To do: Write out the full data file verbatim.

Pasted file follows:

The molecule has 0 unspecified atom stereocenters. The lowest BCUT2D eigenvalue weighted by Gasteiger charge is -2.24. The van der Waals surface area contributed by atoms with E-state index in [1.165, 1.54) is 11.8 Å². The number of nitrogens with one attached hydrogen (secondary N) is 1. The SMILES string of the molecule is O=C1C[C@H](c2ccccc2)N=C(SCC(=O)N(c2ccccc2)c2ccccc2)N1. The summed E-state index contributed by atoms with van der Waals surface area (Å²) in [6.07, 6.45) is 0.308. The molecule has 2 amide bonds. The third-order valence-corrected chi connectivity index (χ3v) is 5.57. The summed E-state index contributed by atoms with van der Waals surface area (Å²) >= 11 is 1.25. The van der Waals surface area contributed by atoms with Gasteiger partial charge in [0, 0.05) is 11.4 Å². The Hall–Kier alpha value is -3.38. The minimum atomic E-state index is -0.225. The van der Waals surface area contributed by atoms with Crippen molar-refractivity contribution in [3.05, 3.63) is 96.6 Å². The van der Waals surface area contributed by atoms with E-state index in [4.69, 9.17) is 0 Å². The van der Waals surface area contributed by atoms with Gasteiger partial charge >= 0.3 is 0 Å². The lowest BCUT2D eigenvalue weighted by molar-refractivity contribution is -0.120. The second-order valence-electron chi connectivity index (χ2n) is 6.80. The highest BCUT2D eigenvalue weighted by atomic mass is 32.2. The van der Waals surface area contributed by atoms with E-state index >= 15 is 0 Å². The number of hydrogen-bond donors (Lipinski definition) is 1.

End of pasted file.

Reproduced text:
The molecule has 0 unspecified atom stereocenters. The lowest BCUT2D eigenvalue weighted by Gasteiger charge is -2.24. The van der Waals surface area contributed by atoms with E-state index in [1.165, 1.54) is 11.8 Å². The number of nitrogens with one attached hydrogen (secondary N) is 1. The SMILES string of the molecule is O=C1C[C@H](c2ccccc2)N=C(SCC(=O)N(c2ccccc2)c2ccccc2)N1. The summed E-state index contributed by atoms with van der Waals surface area (Å²) in [6.07, 6.45) is 0.308. The molecule has 2 amide bonds. The third-order valence-corrected chi connectivity index (χ3v) is 5.57. The summed E-state index contributed by atoms with van der Waals surface area (Å²) >= 11 is 1.25. The van der Waals surface area contributed by atoms with Gasteiger partial charge in [0, 0.05) is 11.4 Å². The Hall–Kier alpha value is -3.38. The minimum atomic E-state index is -0.225. The van der Waals surface area contributed by atoms with Crippen molar-refractivity contribution in [3.05, 3.63) is 96.6 Å². The van der Waals surface area contributed by atoms with E-state index in [4.69, 9.17) is 0 Å². The van der Waals surface area contributed by atoms with Gasteiger partial charge >= 0.3 is 0 Å². The lowest BCUT2D eigenvalue weighted by molar-refractivity contribution is -0.120. The second-order valence-electron chi connectivity index (χ2n) is 6.80. The highest BCUT2D eigenvalue weighted by atomic mass is 32.2. The van der Waals surface area contributed by atoms with E-state index >= 15 is 0 Å². The number of hydrogen-bond donors (Lipinski definition) is 1.